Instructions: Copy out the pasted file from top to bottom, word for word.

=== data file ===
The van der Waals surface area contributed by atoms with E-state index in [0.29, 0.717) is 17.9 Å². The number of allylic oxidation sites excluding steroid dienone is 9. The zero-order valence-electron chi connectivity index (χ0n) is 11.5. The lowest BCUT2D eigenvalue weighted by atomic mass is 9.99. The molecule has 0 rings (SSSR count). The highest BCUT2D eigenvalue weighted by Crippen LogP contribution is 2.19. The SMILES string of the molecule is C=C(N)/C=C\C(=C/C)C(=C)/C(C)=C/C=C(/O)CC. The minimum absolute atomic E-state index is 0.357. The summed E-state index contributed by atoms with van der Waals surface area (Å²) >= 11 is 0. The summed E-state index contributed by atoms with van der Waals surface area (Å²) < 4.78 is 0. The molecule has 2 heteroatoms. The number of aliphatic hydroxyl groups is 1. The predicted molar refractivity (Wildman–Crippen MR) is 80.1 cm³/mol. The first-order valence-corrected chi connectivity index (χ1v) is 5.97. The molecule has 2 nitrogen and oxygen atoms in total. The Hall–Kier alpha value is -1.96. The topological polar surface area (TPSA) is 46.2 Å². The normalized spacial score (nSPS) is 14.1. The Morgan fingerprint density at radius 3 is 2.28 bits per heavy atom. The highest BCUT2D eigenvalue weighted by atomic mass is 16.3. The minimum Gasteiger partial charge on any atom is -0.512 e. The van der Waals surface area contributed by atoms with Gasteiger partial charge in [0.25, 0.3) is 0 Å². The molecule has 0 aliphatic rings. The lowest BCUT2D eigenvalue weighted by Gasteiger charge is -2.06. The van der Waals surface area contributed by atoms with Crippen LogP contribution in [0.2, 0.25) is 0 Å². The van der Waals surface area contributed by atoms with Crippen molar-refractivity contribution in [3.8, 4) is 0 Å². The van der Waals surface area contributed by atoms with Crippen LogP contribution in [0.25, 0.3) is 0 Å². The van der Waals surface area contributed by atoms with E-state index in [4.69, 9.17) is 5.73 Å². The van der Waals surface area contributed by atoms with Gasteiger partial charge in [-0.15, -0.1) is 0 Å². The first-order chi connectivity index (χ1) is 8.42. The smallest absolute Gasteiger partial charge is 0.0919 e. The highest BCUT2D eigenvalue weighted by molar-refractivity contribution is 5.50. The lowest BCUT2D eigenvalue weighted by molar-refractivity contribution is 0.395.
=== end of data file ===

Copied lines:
The van der Waals surface area contributed by atoms with E-state index in [0.29, 0.717) is 17.9 Å². The number of allylic oxidation sites excluding steroid dienone is 9. The zero-order valence-electron chi connectivity index (χ0n) is 11.5. The lowest BCUT2D eigenvalue weighted by atomic mass is 9.99. The molecule has 0 rings (SSSR count). The highest BCUT2D eigenvalue weighted by Crippen LogP contribution is 2.19. The SMILES string of the molecule is C=C(N)/C=C\C(=C/C)C(=C)/C(C)=C/C=C(/O)CC. The minimum absolute atomic E-state index is 0.357. The summed E-state index contributed by atoms with van der Waals surface area (Å²) >= 11 is 0. The summed E-state index contributed by atoms with van der Waals surface area (Å²) < 4.78 is 0. The molecule has 2 heteroatoms. The number of aliphatic hydroxyl groups is 1. The predicted molar refractivity (Wildman–Crippen MR) is 80.1 cm³/mol. The first-order valence-corrected chi connectivity index (χ1v) is 5.97. The molecule has 2 nitrogen and oxygen atoms in total. The Hall–Kier alpha value is -1.96. The topological polar surface area (TPSA) is 46.2 Å². The normalized spacial score (nSPS) is 14.1. The Morgan fingerprint density at radius 3 is 2.28 bits per heavy atom. The highest BCUT2D eigenvalue weighted by atomic mass is 16.3. The minimum Gasteiger partial charge on any atom is -0.512 e. The van der Waals surface area contributed by atoms with Gasteiger partial charge in [0.25, 0.3) is 0 Å². The molecule has 0 aliphatic rings. The lowest BCUT2D eigenvalue weighted by Gasteiger charge is -2.06. The van der Waals surface area contributed by atoms with Crippen LogP contribution in [0.2, 0.25) is 0 Å². The van der Waals surface area contributed by atoms with Crippen molar-refractivity contribution in [3.8, 4) is 0 Å². The van der Waals surface area contributed by atoms with Crippen LogP contribution in [0.25, 0.3) is 0 Å². The van der Waals surface area contributed by atoms with E-state index in [4.69, 9.17) is 5.73 Å². The van der Waals surface area contributed by atoms with Gasteiger partial charge in [-0.15, -0.1) is 0 Å². The first-order chi connectivity index (χ1) is 8.42. The smallest absolute Gasteiger partial charge is 0.0919 e. The highest BCUT2D eigenvalue weighted by molar-refractivity contribution is 5.50. The lowest BCUT2D eigenvalue weighted by molar-refractivity contribution is 0.395.